By Christopher Landau
BBC religious affairs correspondent, Madrid
A major gathering of the world's religious leaders has called on governments to combat the association between religion and terrorism and promote constructive dialogue between those of religious faith.
Several hundred delegates attended the conference
In a communique issued at the end of the conference in Madrid, religious leaders affirmed their shared concern for family life and the environment, and urged the United Nations to hold a special session on dialogue between religions and cultures.
The World Conference on Dialogue was the personal initiative of the King Abdullah of Saudi Arabia, and organised by the Saudi-based Muslim World League.
Critics have challenged the forum's organisers on the lack of female speakers and the absence of any Jewish delegates from Israel.
In spite of such criticisms, the gathering remained unique in its scope, with Catholic priests rubbing shoulders with Buddhist monks, Islamic leaders and Jewish rabbis as well as those of several other faiths.
King Abdullah began the conference by telling delegates that he brought them a message from a meeting of Islamic leaders last month.
He said it was "a message that declares that Islam is the religion of moderation and tolerance, a message that calls for constructive dialogue among followers of religions, and a message that promises to open up a new page for mankind, in which concord will replace conflict".
Also present was former British Prime Minister Tony Blair, who recently launched his own inter-faith foundation.
In a BBC interview, Mr Blair said that the conference was of "tremendous significance" given that it was initiated by the Saudi king.
"For many people round the world who are uncertain about what their relationship with Islam should be, who may often think that there are people within Islam who are hostile to those of other faiths who don't believe in peaceful co-existence - this conference is a very strong signal, from the top, that the true faith of Islam is about peaceful co-existence," Mr Blair said.
Some of the great religious divides in today's world were conspicuous in their absence from the conference agenda.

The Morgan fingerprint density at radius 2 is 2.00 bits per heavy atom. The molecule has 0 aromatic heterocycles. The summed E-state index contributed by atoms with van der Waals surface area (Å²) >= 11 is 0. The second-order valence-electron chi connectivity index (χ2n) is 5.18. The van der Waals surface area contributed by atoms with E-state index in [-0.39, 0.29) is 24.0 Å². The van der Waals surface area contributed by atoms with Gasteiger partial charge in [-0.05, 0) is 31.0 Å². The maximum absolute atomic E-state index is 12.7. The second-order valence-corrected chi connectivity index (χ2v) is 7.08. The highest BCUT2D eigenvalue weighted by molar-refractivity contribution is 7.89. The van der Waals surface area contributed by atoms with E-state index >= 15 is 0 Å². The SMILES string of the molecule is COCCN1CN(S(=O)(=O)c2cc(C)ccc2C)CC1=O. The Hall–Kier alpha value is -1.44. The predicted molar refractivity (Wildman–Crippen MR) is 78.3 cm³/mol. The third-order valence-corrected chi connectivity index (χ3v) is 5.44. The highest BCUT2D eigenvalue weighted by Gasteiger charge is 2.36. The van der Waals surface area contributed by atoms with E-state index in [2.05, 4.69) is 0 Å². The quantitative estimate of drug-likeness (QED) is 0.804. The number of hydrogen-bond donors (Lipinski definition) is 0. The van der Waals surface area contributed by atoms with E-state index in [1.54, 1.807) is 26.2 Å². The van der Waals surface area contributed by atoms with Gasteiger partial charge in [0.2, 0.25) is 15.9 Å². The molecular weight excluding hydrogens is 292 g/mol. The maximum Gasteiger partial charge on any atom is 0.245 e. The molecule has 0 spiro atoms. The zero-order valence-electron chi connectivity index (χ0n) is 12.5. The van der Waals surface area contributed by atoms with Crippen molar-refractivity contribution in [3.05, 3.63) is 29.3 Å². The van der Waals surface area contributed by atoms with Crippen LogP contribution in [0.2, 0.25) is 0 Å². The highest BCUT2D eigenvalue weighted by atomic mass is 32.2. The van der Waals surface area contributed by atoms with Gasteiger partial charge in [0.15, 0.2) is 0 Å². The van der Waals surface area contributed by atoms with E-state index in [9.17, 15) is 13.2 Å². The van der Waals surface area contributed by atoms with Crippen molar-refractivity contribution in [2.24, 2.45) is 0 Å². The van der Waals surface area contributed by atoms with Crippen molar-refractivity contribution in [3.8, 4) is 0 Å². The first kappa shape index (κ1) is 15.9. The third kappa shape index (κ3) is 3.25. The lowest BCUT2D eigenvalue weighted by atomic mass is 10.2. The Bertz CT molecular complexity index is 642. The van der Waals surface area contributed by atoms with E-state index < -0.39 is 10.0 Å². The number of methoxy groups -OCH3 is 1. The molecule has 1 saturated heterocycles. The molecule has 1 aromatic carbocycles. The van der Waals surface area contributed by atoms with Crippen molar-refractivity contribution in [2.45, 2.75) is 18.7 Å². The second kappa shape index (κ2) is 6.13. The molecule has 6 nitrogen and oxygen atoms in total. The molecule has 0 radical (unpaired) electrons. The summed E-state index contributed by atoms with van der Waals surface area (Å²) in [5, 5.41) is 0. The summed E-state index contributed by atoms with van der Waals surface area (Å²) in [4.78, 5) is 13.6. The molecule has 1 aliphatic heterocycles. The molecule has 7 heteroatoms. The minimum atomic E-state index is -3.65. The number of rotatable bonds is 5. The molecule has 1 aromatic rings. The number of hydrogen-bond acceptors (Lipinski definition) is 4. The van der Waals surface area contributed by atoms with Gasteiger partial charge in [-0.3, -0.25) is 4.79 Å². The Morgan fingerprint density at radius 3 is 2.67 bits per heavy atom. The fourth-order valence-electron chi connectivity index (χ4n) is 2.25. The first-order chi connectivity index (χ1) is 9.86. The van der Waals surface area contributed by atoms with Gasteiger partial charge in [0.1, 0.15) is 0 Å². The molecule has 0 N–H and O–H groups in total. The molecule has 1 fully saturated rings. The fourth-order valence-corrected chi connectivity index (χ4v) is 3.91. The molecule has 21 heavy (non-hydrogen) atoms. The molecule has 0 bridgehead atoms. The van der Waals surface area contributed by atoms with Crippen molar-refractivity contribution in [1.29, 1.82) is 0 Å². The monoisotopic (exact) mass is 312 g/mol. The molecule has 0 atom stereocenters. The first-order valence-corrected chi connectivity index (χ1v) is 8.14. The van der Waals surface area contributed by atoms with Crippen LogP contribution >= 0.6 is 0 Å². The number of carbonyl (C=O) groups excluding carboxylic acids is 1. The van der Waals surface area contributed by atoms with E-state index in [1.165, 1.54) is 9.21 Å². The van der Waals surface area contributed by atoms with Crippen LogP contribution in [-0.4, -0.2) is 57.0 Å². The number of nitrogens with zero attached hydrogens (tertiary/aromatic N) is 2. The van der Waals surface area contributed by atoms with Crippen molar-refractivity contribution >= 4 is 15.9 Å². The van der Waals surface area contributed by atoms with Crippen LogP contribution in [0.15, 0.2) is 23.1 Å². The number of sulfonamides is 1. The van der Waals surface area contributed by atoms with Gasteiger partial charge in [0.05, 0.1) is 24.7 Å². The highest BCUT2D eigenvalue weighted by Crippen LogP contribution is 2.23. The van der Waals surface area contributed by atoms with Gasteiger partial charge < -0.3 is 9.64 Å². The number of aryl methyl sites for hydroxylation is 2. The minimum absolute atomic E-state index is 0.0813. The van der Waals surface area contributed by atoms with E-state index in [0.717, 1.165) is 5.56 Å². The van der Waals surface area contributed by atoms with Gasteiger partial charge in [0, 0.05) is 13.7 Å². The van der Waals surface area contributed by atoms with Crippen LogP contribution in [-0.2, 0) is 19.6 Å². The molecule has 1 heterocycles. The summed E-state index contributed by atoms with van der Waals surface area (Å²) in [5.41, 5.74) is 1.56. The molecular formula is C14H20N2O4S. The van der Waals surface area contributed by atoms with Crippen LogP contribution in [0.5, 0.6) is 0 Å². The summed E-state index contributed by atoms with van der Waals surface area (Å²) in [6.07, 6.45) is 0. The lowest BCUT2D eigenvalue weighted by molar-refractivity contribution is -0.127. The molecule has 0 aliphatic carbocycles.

Deliberations were tightly controlled, with some delegates expressing frustration that were was little opportunity for open debate.
There was no formal session dealing with the Middle East peace process - discussions became heated when delegates raised whether there could be effective dialogue between Muslims and Jews.
Although there were many Jewish delegates present, the published list of those invited to the conference listed no Israeli residents.
Rabbi David Rosen, chairman of the international Jewish committee for inter-religious consultations, was invited in an American capacity - though he is an Israeli citizen.
"If there's to be a serious engagement with the Jewish people then it has to involve Israeli religious leadership substantially and centrally," he said.
The rabbi added that he was attending the conference to support a process, which he hoped would lead to meetings involving Israeli Jewish leaders inside Saudi Arabia.
"If it doesn't do that, it's just another photo opportunity," he said.
The role of women in religious leadership - and at the conference - was also raised.
Of the several hundred delegates, only a tiny proportion were women, and some delegates complained that no women were due to speak from the platform during the three-day meeting.
Dr Mekia Nedjar, a female Muslim delegate from Spain, was a late addition to the conference programme, and her inclusion was met with warm applause.
This conference was unprecedented as a Saudi initiative, and has largely been met with optimism by those attending.
But delegates have mixed views about whether the meeting will lead on to a concrete progress that builds better relationships between the world's religious faiths.